vCenter Server Appliance Crash due to Full /Storage/SEAT Partition

One of my customers recently had one of their vCenter 6 Server Appliances go offline.  The VM was still running and responding to pings, but the service wasn't working.  I established an SSH session to the server and went through the basics, and what do you know, "df -h" revealed that the /storage/seat partition was 100% full.

Well, VMware has a fine KB Article about a full seat partition and how to solve it.  At least, mostly how to solve it.  The problem that I ran into is that the truncate commands (that free up space) were failing to run because there wasn't enough space on the partition.  When I tried to execute them, I got the following message:

"ERROR: could not extend file ... No space left on device"
"Hint: Check free disk space."

I'll admit to chuckling when I saw the "hint" line.  So, I had to free up some disk space so that I could free up some disk space.  I did a bit of research into how to free up some space on there, but the general feeling I got was "don't delete any of those files!" and I wasn't feeling overly brave... especially since I had another option.  Rather than deleting files to make free space, I could simply expand the VMDK to accomplish the same goal.  And, VMware has another fine KB article about how to grow a VCSA partition!

Of course, in order to follow that procedure, I had to track down the VCSA VM so that I could modify its hardware.  That's not always easy without vCenter... but we know how to find vCenter when it's down (please forgive the shameless plug).  So, after I grew the appropriate VMDK and extended the partition with the vpxd_servicecfg storage lvm autogrow command, I was able to finish the procedure in the first KB article by executing the truncate table vpx_event cascade; and truncate table vpx_event_arg cascade; database commands.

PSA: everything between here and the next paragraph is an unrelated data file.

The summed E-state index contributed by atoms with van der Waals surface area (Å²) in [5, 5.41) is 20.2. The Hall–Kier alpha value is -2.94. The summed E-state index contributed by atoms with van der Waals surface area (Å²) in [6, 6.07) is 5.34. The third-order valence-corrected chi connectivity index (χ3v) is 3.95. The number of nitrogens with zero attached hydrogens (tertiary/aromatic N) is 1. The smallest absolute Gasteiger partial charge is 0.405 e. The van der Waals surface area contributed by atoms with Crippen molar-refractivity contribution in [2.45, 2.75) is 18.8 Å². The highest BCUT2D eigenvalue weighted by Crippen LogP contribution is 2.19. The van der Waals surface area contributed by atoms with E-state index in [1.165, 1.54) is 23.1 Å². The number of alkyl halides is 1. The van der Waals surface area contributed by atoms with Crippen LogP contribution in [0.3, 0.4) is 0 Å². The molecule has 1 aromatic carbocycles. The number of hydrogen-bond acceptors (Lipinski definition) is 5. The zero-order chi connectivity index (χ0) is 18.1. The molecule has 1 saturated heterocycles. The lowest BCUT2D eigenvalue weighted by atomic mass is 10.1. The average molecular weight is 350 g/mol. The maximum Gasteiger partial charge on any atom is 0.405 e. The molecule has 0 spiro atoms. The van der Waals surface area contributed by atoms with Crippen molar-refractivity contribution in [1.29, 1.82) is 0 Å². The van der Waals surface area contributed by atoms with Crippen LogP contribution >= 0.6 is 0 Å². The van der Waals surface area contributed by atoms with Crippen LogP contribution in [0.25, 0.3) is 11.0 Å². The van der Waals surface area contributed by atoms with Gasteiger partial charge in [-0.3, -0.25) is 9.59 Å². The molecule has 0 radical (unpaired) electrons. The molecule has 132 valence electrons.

Once those completed, I restarted my vCenter services and everything came back up.  That left me with diagnosing the actual problem.  From the process in that first KB article, I knew that one of my ESXi hosts was generating a ridiculous amount of SEAT data (over 35 million "vim.event.GeneralHostWarningEvent" events and another 35 million "" events).

Poking around at that host revealed a *bunch* of entries in \var\log\vmkernel:
"ALERT: vmsyslog logger <syslog server> lost X log messages"

And it turns out that there's another VERY applicable VMware KB article about this situation.  That KB has one of those good news/bad news lines.  This excessive logging behavior is a known issue that is resolved in an update.  So, our next step is simply to update these servers!  In the meantime, in my SSH session on the appliance, I've used truncate -s 2G /storage/seat/DeleteMe to create a 2 GB junk file that I can easily delete in case this issue comes back before we are able to apply updates to these hosts.


  1. Hi Jason,

    Thanks for documenting this. I had a similar issue but when I tried to expand the vmdk file in gui, it failed with the error - “invalid configuration for device 0”. I had to SSH to the hosts and use vmkfstools -X to expand the drive. Once expanded the remaining of the journey was uneventful.

    Rahul Stephen


Post a Comment

Sorry guys, I've been getting a lot of spam recently, so I've had to turn on comment moderation. I'll do my best to moderate them swiftly after they're submitted,

Popular posts from this blog

Orphaned VMDK Files

Migrating from one vCenter to Another, Improved

Copying VM Folders and Permissions from One vCenter to Another